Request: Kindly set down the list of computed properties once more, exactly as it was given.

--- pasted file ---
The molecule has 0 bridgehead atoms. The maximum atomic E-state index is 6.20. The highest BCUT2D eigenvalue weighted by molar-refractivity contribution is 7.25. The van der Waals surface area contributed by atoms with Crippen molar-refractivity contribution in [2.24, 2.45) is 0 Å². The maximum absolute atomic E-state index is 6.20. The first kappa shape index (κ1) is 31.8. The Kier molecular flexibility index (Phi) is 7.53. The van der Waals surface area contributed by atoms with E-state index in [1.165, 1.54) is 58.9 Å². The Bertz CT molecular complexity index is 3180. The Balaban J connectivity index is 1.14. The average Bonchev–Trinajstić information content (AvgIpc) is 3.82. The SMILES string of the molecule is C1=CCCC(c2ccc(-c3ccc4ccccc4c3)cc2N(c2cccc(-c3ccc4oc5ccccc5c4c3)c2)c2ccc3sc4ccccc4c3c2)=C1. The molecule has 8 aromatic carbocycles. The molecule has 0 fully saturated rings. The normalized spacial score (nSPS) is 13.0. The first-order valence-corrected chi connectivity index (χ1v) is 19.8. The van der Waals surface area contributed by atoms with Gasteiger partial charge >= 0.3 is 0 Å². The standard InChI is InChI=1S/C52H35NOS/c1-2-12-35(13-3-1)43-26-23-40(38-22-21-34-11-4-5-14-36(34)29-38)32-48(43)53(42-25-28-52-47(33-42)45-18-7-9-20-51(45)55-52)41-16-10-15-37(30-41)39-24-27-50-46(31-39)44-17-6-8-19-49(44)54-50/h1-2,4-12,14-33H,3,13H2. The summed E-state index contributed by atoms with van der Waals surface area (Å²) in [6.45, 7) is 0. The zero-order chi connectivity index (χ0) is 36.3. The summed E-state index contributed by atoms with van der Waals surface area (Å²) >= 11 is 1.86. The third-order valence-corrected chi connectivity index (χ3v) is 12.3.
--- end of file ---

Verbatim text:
The molecule has 0 bridgehead atoms. The maximum atomic E-state index is 6.20. The highest BCUT2D eigenvalue weighted by molar-refractivity contribution is 7.25. The van der Waals surface area contributed by atoms with Crippen molar-refractivity contribution in [2.24, 2.45) is 0 Å². The maximum absolute atomic E-state index is 6.20. The first kappa shape index (κ1) is 31.8. The Kier molecular flexibility index (Phi) is 7.53. The van der Waals surface area contributed by atoms with E-state index in [1.165, 1.54) is 58.9 Å². The Bertz CT molecular complexity index is 3180. The Balaban J connectivity index is 1.14. The average Bonchev–Trinajstić information content (AvgIpc) is 3.82. The SMILES string of the molecule is C1=CCCC(c2ccc(-c3ccc4ccccc4c3)cc2N(c2cccc(-c3ccc4oc5ccccc5c4c3)c2)c2ccc3sc4ccccc4c3c2)=C1. The molecule has 8 aromatic carbocycles. The molecule has 0 fully saturated rings. The normalized spacial score (nSPS) is 13.0. The first-order valence-corrected chi connectivity index (χ1v) is 19.8. The van der Waals surface area contributed by atoms with Gasteiger partial charge >= 0.3 is 0 Å². The standard InChI is InChI=1S/C52H35NOS/c1-2-12-35(13-3-1)43-26-23-40(38-22-21-34-11-4-5-14-36(34)29-38)32-48(43)53(42-25-28-52-47(33-42)45-18-7-9-20-51(45)55-52)41-16-10-15-37(30-41)39-24-27-50-46(31-39)44-17-6-8-19-49(44)54-50/h1-2,4-12,14-33H,3,13H2. The summed E-state index contributed by atoms with van der Waals surface area (Å²) in [6.45, 7) is 0. The zero-order chi connectivity index (χ0) is 36.3. The summed E-state index contributed by atoms with van der Waals surface area (Å²) >= 11 is 1.86. The third-order valence-corrected chi connectivity index (χ3v) is 12.3.